Is BP Stock About to Get Bought Out?

BP is just the perfect size for a competitor to take over

It’s been five years since the Deepwater Horizon disaster — arguably one of the worst oil spills in recent history. The resulting legal battle for BP plc (ADR) (NYSE:BP) has been a pretty tough fight. And yet, BP could be in for a much bigger battle over the next few months.

BPNamely, a fight for its own independence.

Ever since the Deepwater disaster back in 2010, struggling BP has been called a target for merger or buyout — even more so as it continued to shed assets and slim down to pay for its mounting legal bills. And now with rival integrated energy giant Royal Dutch Shell plc (ADR) (NYSE:RDS.A) paying some major cash for natural gas producer BG Group, BP’s days as an independent concern could be numbered.

And recent moves suggest that those days could be in the single digits.

For investors, there hasn’t been much to smile about in BP stock shares since the disaster. But that buyout potential could be change that.

BP Prepares For ‘War’

Back in the 1990s, BP’s purchase of Amoco set in motion the wave of mega-mergers and basically created the major integrated energy firm. Now, BP could be the one being acquired.

As oil prices have cratered, it’s created an environment that is ripe for consolidation and rising buyout activity. The general widespread idea was that the majors would use this time to take out smaller, under-capitalized shale producers with quality assets. The RDS/BG $70 billion deal basically threw that idea out the window. Analysts at Jefferies say that Shell will become the top dog in the sector by 2018.

That put everyone else on notice — especially BP.

Since the Gulf of Mexico oil spill, BP stock has lost around 33% of its value, although it’s rallied by 14% so far this year. That has several executives at the major oil producer vehemently denying rumors and breaking out takeover defense strategies behind closed doors.

There are plenty of reasons to be concerned about an unsolicited buyout offer. For one thing, Shell basically came out and said it was considering BP before it bought BG instead.

BP is just the perfect size to gobble up. Since the spill, CEO Bob Dudley has shrunk the former integrated giant considerably to help pay for the mounting legal woes. That’s carved everything from refineries and processing assets to oil and natural gas fields from BP’s asset base. That process continues today as the firm is looking to get about $2 billion from its midstream portfolio.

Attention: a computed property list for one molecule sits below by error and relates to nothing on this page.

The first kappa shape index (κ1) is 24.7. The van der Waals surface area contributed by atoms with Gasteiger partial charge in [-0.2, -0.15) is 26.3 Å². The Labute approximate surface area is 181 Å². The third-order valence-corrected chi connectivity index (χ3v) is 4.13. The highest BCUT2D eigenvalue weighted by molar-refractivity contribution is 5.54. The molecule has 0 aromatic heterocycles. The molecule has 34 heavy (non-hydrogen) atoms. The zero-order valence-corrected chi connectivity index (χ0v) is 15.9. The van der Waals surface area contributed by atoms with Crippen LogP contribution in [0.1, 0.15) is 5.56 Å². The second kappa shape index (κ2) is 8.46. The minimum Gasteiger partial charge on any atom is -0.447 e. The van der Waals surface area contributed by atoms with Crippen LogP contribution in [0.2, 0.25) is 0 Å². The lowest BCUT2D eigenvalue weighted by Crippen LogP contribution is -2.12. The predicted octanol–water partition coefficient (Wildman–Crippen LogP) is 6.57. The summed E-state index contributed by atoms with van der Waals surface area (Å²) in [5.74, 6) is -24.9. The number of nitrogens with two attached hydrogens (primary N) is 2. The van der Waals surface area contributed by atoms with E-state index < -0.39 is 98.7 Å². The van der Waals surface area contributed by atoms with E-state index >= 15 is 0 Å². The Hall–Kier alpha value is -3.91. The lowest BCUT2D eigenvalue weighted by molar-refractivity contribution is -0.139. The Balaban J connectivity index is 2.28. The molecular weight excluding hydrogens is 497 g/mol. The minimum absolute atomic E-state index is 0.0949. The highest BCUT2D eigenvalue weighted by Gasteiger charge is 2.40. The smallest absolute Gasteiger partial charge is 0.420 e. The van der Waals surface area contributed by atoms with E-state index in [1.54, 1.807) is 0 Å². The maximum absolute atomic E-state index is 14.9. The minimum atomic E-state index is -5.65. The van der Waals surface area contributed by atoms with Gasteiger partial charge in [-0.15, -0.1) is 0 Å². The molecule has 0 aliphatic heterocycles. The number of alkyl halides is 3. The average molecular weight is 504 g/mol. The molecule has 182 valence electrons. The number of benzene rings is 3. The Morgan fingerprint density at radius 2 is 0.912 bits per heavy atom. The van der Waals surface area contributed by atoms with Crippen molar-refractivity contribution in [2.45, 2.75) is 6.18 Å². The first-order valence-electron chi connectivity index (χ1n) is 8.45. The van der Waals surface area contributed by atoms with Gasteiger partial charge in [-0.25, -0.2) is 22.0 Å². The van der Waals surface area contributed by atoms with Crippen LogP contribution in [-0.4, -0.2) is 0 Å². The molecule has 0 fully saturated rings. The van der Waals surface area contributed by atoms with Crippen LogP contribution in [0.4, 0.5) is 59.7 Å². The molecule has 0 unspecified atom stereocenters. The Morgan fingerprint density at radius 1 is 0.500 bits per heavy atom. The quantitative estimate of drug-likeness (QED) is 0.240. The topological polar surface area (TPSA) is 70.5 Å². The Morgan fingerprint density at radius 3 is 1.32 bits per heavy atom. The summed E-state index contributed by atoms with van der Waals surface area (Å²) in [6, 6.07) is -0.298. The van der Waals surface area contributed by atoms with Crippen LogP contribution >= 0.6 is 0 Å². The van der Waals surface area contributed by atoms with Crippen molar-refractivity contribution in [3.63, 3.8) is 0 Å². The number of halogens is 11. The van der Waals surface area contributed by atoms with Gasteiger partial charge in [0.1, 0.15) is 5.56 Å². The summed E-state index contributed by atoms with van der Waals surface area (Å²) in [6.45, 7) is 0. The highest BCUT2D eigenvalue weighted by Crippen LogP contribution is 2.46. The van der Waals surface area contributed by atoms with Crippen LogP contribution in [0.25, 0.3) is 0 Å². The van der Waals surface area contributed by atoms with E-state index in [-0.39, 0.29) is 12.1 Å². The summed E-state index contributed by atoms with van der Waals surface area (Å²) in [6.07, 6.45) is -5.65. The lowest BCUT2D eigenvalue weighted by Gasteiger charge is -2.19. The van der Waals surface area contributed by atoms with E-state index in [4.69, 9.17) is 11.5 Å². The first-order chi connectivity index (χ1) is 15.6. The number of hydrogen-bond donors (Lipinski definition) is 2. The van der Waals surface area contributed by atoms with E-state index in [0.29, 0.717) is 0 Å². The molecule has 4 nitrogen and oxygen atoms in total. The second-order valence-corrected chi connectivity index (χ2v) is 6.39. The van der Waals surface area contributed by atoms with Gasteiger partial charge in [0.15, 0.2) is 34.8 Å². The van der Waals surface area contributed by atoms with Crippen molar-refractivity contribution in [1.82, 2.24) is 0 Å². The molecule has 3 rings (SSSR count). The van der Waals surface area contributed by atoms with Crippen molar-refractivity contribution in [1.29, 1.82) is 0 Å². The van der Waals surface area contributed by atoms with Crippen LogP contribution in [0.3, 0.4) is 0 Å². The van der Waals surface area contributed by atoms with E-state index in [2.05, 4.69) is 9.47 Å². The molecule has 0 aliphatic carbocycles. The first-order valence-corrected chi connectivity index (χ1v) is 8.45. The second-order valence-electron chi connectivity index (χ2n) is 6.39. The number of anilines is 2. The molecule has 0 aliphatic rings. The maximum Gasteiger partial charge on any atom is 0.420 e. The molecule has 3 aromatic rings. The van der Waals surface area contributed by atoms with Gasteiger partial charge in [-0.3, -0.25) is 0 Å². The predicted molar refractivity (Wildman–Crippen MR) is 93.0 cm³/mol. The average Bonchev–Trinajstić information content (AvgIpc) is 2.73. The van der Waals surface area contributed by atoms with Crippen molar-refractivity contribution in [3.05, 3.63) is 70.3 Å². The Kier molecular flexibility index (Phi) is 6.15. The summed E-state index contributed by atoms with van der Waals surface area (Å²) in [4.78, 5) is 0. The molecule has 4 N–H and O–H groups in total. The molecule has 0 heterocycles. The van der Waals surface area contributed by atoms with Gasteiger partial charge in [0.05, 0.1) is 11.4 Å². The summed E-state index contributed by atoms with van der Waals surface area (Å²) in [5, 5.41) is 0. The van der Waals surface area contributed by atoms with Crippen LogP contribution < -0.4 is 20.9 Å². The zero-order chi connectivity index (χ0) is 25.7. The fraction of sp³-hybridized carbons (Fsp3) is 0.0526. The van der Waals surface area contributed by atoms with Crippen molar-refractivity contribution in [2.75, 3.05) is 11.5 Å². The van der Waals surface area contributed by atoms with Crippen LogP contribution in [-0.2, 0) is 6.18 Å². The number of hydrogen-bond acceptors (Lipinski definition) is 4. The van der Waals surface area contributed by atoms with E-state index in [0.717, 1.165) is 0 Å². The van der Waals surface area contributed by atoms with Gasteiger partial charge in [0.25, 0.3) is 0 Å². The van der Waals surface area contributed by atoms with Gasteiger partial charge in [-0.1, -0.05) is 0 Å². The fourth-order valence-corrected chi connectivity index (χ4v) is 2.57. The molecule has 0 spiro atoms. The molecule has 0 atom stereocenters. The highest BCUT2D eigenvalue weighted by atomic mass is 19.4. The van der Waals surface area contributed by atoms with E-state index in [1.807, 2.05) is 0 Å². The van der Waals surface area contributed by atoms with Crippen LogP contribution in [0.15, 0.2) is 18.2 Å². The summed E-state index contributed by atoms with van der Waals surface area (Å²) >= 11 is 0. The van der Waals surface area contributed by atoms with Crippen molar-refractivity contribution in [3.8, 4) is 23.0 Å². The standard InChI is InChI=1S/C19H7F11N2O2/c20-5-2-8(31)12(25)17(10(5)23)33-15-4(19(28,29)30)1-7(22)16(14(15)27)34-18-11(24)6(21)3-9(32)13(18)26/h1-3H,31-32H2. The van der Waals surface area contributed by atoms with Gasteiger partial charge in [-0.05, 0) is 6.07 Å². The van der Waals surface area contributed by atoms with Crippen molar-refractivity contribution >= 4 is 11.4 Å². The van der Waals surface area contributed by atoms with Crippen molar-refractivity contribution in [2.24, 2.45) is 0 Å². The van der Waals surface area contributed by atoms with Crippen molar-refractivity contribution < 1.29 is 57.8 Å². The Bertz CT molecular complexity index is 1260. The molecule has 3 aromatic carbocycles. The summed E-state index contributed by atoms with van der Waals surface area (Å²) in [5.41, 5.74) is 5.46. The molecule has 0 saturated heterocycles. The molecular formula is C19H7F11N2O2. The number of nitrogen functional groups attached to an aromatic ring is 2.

All in all, Dudley has sold off about a third of all of BP’s assets. That’s made it a smaller — and perhaps, easier to swallow — package.

What’s left is still of good quality. BP still produces about 3 million barrels of oil equivalent (BoE) each day from its reserves. That includes assets in the long-lived fields in the Gulf of Mexico, Europe’s North Sea and Alaska. That provides BP with a highly desirable large oil cut.

Likewise, its downstream refining and retail portfolio is quite strong and is one of the best performing in the sector.

Finally, BP’s 20% ownership in Russian natural gas driller Rosneft Oil Co (OTCMKTS:RNFTF) could be a big win for a major oil producer looking to get into the emerging market.

Those are just the kind of assets and production that can really make a dent in and turn back the tide of another major’s declining production issues. And with $130 billion market cap, BP is certainly within striking distance of a select group of integrated and state-owned energy giants.

Who Could Buy BP?

And who could exactly snag BP for a song?

Exxon Mobil Corporation (NYSE:XOM), for one. With Shell quickly creeping to take over XOM’s position, Exxon could be prompted to “put a tiger” in its tank and buy out someone big — and BP could be it.

A BP/XOM deal certainly makes sense. Those reserves would help bolster Exxon’s declining oil production. And Exxon already has major deal in place with Rosneft. The ownership stake could provide it additional leverage in Russia and would certainly have the blessing of Russia’s President Vladimir Putin.

For BP’s operations, Exxon could be the “safety police” it needs. Since the Exxon Valdez accident 1989, XOM has become the safety leader in the energy sector. BP painfully needs a lesson in how to improve its safety culture.

And as for buying BP, XOM has the firepower. Exxon recently raised $8 billion in new bonds, but the crown jewel could be the $200 billion in treasury stock it’s holding, courtesy of its record buyback programs. That gives it the ability to do an all-stock deal for BP.

And since XOM shares are overvalued relative to BP ones, that gives Exxon an edge. So it’s almost certain that Rex Tillerson and the crew at Exxon are poring over BP’s prospects.

Chevron Corporation (NYSE:CVX) could make a run at BP. The firm is now a distant third — behind RDS/BG and XOM — when it comes to the super majors. By buying BP, CVX would instantly propel it to this new tier of reeeeeeally elite energy firms.

China’s PetroChina Company Limited (ADR) (NYSE:PTR) is flush with cash from Beijing. PTR and its other state-owned kin have been big buyers of assets in North America over the last few years.

Perhaps Eldar Saetre, CEO of Norway’s Statoil ASA (NYSE:STO) said it best when he said “All players are looking at opportunities.”

The Bottom Line

The Shell buyout of BG completely changed the game in the energy industry and BP could be in the crosshairs of another super major. While it’s not enough to buy shares today, it could be the much-needed closure that long-term suffering shareholders need.

As of this writing, Aaron Levitt did not hold a position in any of the aforementioned securities.

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